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Five Hikes Worth The Cramps In Lisbon

Covered in steep hills and rickety descents, Lisbon takes some climbing to explore. While most of Europe gives up the goods pretty easily, Lisbon makes you work for its main attractions.
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Covered in steep hills and rickety descents, Lisbon takes some climbing to explore. While most of Europe gives up the goods pretty easily, Lisbon makes you work for its main attractions. Hidden in the far vertical reaches of the city, you'll want to make damn sure the hours of huff and puff you invest are worth the sights you see.

OTP's top five picks take some flexing to reach, but unlike your prom date, they won't disappoint upon climax.

Your first trek is the most important. Suck it up and break a sweat up to Equity Point Hostel to unload everything that's dragging you down. Part of a worldwide chain of quality hostels, this is the perfect place to get away from the busy core of Lisbon while staying up high enough to easily venture to Bairro Alto's funky restaurants, anything-goes scene and drink-in-the-streets festivities.

Like a hawk, at Equity Point, you can perch above the city in its garden or scope out the scene from open terraces and be ready to prey on Bairro Alto when the mood strikes. The place itself is like a little palace and putting in the leg work early kills two birds with one stone: you get a cool place to relax for your trip (with its own bar, should you need some leg-numbing) and relieve yourself of the drunken hill-climb to (or face-plant on the descent from) Bairro Alto every night. Equity Point is friends with some of the local bars so they can also hook it up with real two-for-ones (as in drinks).

Considered one of Europe's most legendary party scenes, Lisbon often kicks off its crazy nights at Bairro Alto around midnight. Then it's balls to the Portuguese wall, as committed nocturnals navigate a mess of steep hills, jam-packed bars and all-night discotecas. It's fair to say people here have developed a strong party ethic (and equally massive quads). Out-bar-hop them by hitting up Bairro Alto's hideaway, Incognito. Locals have been ringing the doorbell at this sign-less staple since the era of walkie-talkie cell phones. These days, the discoteca is still famous for spinning classic tracks but also mixes it up with techno and indie beats depending on the DJ. Make sure you breath's fresh because you're bound to get real close and sweaty with the Portuguese -- and anyone else that falls in your path.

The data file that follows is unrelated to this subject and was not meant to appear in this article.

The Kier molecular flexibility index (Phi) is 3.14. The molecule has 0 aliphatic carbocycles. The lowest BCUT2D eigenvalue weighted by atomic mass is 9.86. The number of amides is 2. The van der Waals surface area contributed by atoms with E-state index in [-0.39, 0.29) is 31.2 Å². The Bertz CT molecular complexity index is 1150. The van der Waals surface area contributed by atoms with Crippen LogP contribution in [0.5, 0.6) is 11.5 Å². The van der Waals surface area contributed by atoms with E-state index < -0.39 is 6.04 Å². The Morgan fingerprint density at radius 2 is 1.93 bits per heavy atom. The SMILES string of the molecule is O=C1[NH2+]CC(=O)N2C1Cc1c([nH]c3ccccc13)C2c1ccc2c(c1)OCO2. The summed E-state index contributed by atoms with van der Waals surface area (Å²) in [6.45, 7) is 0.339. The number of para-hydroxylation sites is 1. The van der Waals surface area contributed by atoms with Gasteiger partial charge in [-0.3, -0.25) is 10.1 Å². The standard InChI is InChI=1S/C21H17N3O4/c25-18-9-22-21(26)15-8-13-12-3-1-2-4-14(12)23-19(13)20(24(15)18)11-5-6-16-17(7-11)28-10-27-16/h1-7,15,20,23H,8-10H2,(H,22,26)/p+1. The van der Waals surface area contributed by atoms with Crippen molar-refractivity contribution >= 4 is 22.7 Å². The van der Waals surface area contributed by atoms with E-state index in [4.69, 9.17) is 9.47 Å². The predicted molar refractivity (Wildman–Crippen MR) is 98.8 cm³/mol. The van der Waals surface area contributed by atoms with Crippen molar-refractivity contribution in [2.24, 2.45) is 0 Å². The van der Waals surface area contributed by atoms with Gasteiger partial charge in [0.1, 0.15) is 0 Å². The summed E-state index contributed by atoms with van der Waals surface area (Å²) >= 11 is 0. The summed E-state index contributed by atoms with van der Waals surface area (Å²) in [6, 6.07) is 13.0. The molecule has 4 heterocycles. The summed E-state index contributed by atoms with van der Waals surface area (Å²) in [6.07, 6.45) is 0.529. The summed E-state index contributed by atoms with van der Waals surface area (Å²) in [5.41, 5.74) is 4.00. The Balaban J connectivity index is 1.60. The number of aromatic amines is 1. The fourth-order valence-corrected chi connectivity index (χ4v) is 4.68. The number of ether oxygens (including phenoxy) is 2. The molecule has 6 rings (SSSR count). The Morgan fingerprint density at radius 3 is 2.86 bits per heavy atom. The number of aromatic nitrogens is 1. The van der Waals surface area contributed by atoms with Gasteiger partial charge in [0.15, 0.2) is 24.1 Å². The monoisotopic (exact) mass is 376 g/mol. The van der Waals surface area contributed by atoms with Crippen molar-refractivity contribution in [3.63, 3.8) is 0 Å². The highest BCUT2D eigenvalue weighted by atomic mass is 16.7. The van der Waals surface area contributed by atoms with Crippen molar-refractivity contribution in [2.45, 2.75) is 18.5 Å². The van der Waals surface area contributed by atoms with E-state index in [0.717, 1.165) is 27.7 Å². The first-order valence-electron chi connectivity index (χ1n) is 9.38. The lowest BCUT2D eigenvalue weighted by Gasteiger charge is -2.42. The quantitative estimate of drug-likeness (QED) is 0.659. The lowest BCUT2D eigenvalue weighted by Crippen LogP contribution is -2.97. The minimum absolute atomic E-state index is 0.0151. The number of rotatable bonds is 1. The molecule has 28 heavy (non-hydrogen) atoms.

After an up and down, residential hike through the Alfama neighborhood, the concrete drops out into the Feira da Ladra, or Thieves' Market, which is good for two things: scoring budget finds, or looking for the stuff someone jacked from you last night. Bring some cash and a passion for sifting through antiques, clothes, souvenirs and other people's stolen items. Portuguese junk might just be your treasure (or actually your own junk).

OTP Tip: The market takes place 8 a.m.-2 p.m. every Tuesday through Saturday. Come before noon if you want a decent shot at finding top-of-the-line crap.

Old-school Lisbon doesn't get more legit than this Moorish hood posting on the hillside below the Castle of São Jorge. The working-class quarter's got your token Euro charm but keeps it real with classic Portuguese-tiled buildings and the sounds of women singing Fado songs. To listen to their traditionally sad tunes -- or to shamelessly stare at hot local chicks -- stop by the neighborhood's many Fado bars and restaurants. The food at these joints sucks; listen here, eat elsewhere.

OTP Tip: When hitching a tram instead of struggling up the hills on foot, watch out for pickpockets. If you get robbed, head straight to the nearby Sé Cathedral (free-to-enter) to pray your stuff turns up at tomorrow's Thieves' Market.

The Castle of São Jorge looks nice and all, but with its pricey ticket and "Why did I pay for this?" interior, you're better off just scoping it from afar. Since it's only good for its views anyway, get the same thing for the price of exactly nothing at one of the many miradouros -- or terraces -- covering the city's seven hills. Put in the muscle to climb up high then soak up vistas that range from the 25 de Abril Bridge to the castle you didn't waste money on.

Fill your beer helmet with liquor and hop on the stair climber -- tackling these steep obstacles is going to require some serious training but in the end, you'll have that J-Lo butt of your dreams and beautiful distorted memories for a lifetime.

-- Erin Ridley and Anna Starostinetskaya